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Welcome back! In my previous post I mentioned I was hired to produce some background and character designs for an animation studio — the wonderful London based Picnic Studio. It was a bitter-sweet job, a dream opportunity that got snatched away too soon, though through no fault of the studio I must say!
The studio had been hired by a big sports brand to produce an animated TV advert in the style of a black and white Japanese anime. They had seen my work* and liked my style, asking if I’d be interested in producing character designs and backgrounds for the animation.
Attached in there email was a PDF file explaining the style they were going for along with visual references to Akira and Katsuhiro Otomo, at which point I started to salivate.
It sounded like a big responsibility, but it was an opportunity to produce work in such a wonderful style and with the potential prospects the job could bring it was too much to turn down. I also felt flattered that they sought me out and consider me to undertake what would be a big contribution to the look of the whole animation.
With pretty much most jobs offers that sound good to me I will always tell the client “Sure, I can do that for you, no problem.” I feel confident enough at this stage in my career, with the success of past jobs and the creative challenges I’ve faced that if I just say “Yes” I can find a way to get it done.
In the early days I used to over-think things and question my abilities; “Am I good enough to produce what they’re asking for?”. But my past successes have taught me to stop that sort of thinking, now I just slap myself and say “C’mon man! You’ve done it before, you can do it again! And you’re even better now than the “you” that did it before!”
This is one of the things that drives me the most when taking on new projects, just saying “Yes”, then having that adrenalin kick in, working out the angles and planning how to get it done.
In the end I guess it made sense to the studio to have specific individuals on each task, so I was given the sole task of background/set designs. I was fine with this because it meant I could put all my focus into producing some really great quality backgrounds for them…
I was working remotely for the studio and wasn’t sure how quickly I’d need to get each background completed. I had a week or so before I was given my first set to design so I decided to be proactive and get in some deliberate practise.
I’m not a fan of using rulers and it’s only on rare occasions I will ever use them, even so I knew I’d probably need to use them for the stuff I was doing. I researched into the sketches of architects**, looked into ways of actually improving the way I draw lines. I also remembered that a friend who studied architecture told me that one of his weekly lessons consisted of just drawing straight lines.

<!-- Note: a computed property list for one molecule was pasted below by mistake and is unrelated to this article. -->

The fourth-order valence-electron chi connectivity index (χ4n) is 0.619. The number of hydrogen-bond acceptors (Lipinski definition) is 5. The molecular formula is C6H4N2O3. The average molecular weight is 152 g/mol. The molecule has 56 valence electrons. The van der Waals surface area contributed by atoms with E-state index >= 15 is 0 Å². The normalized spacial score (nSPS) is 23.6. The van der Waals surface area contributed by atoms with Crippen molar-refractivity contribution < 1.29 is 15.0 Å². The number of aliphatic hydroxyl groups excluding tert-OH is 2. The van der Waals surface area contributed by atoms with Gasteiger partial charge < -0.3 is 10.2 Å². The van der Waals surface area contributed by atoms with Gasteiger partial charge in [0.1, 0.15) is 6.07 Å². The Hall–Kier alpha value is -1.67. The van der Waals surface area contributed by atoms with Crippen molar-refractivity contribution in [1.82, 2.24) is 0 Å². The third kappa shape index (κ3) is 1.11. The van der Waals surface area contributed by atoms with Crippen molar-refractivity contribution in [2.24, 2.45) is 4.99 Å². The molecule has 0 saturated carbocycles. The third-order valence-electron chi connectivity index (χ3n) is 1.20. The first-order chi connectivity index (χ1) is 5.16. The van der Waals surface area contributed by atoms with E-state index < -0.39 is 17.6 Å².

I found some really interesting Youtube videos on straight line practise which simply involved drawing lines from one dot to another, over and over again, filling the page. I started doing this as a warm up exercise for five minutes every morning.
Unfortunately***, in the end the client(sports brand) contacted the studio and told them they were pulling the plug on the animation idea and decided to go for a different concept for their ad. This was without even having seen any of the beautiful work the whole team had produced so far, and was a real bitter pill to swallow for me and the rest of the talented animators and designers that had been hired to work with the studio.
I only got to do two-three days working on the background designs in the end. Even though it was a short job it was a real pleasure to work on and I can’t say enough good things about the studio and the people I was working with.
So here are two of the designs I produced in that time:
This was the first environment I started working on. The idea was to create an outdoor scene of a grimy looking underground club where one of the main characters would be queuing up, waiting for her boyfriend.
At the time I was living in a very urban area so I was able to go out at night and take photos of deteriorating walls, graffiti, all the little pipes and cables that stick out of the building work. I was able to create a sort of visual library to refer to when designing the scene.
A little trick I learnt from Liam, one of the directors at the studio who I was submitting stuff to, was to add little cracks in the walls and extra markings to help fill in large blank areas in the design. It’s little tips like these that you take forward with you into future work.
This was the second background I started working on and only got halfway through before the job was cancelled. The studio were interested in seeing what it would’ve looked like finalised so I gladly finished it and sent them a copy. Once again I added my own design of the girl character to make it a more interesting piece for my portfolio.
Getting the perspective actually wasn’t too difficult on this. It was just a matter of placing a vanishing point in the centre of the image and making everything draw towards that point.
Hope you enjoyed this post and feel free to ask me anything or just leave a comment. Would love to know your thoughts.